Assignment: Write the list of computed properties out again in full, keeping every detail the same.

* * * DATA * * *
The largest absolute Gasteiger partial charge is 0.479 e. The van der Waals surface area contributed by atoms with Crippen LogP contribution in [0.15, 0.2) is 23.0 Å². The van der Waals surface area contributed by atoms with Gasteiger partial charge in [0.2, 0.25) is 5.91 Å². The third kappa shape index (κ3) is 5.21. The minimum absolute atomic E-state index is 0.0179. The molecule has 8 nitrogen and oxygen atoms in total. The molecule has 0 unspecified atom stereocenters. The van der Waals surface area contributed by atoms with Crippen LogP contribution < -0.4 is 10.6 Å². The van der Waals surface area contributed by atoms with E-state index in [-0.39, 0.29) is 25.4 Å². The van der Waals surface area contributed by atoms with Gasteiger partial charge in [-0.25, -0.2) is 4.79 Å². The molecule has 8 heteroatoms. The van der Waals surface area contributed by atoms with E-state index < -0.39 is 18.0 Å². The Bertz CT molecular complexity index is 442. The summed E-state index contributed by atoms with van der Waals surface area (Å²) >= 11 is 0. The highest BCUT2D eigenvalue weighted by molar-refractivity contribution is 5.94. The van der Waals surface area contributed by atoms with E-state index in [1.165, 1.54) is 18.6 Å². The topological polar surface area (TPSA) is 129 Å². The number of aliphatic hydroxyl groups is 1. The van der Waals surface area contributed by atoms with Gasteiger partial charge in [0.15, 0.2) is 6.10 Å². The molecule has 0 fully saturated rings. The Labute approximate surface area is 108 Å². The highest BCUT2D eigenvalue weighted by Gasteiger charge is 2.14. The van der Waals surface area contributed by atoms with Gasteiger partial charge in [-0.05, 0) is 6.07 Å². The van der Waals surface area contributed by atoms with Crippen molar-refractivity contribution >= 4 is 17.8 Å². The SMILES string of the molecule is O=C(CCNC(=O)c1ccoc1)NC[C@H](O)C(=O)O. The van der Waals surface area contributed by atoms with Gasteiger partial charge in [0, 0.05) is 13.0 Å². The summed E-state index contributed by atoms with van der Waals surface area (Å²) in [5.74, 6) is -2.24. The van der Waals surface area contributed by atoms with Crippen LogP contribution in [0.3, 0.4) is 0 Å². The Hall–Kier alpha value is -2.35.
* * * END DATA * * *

The largest absolute Gasteiger partial charge is 0.479 e. The van der Waals surface area contributed by atoms with Crippen LogP contribution in [0.15, 0.2) is 23.0 Å². The van der Waals surface area contributed by atoms with Gasteiger partial charge in [0.2, 0.25) is 5.91 Å². The third kappa shape index (κ3) is 5.21. The minimum absolute atomic E-state index is 0.0179. The molecule has 8 nitrogen and oxygen atoms in total. The molecule has 0 unspecified atom stereocenters. The van der Waals surface area contributed by atoms with Crippen LogP contribution < -0.4 is 10.6 Å². The van der Waals surface area contributed by atoms with E-state index in [-0.39, 0.29) is 25.4 Å². The van der Waals surface area contributed by atoms with Gasteiger partial charge in [-0.25, -0.2) is 4.79 Å². The molecule has 8 heteroatoms. The van der Waals surface area contributed by atoms with E-state index < -0.39 is 18.0 Å². The Bertz CT molecular complexity index is 442. The summed E-state index contributed by atoms with van der Waals surface area (Å²) >= 11 is 0. The highest BCUT2D eigenvalue weighted by molar-refractivity contribution is 5.94. The van der Waals surface area contributed by atoms with E-state index in [1.165, 1.54) is 18.6 Å². The topological polar surface area (TPSA) is 129 Å². The number of aliphatic hydroxyl groups is 1. The van der Waals surface area contributed by atoms with Gasteiger partial charge in [0.15, 0.2) is 6.10 Å². The molecule has 0 fully saturated rings. The Labute approximate surface area is 108 Å². The highest BCUT2D eigenvalue weighted by Gasteiger charge is 2.14. The van der Waals surface area contributed by atoms with Gasteiger partial charge in [-0.05, 0) is 6.07 Å². The van der Waals surface area contributed by atoms with Crippen molar-refractivity contribution >= 4 is 17.8 Å². The SMILES string of the molecule is O=C(CCNC(=O)c1ccoc1)NC[C@H](O)C(=O)O. The van der Waals surface area contributed by atoms with Gasteiger partial charge in [0, 0.05) is 13.0 Å². The summed E-state index contributed by atoms with van der Waals surface area (Å²) in [5.74, 6) is -2.24. The van der Waals surface area contributed by atoms with Crippen LogP contribution in [0.3, 0.4) is 0 Å². The Hall–Kier alpha value is -2.35.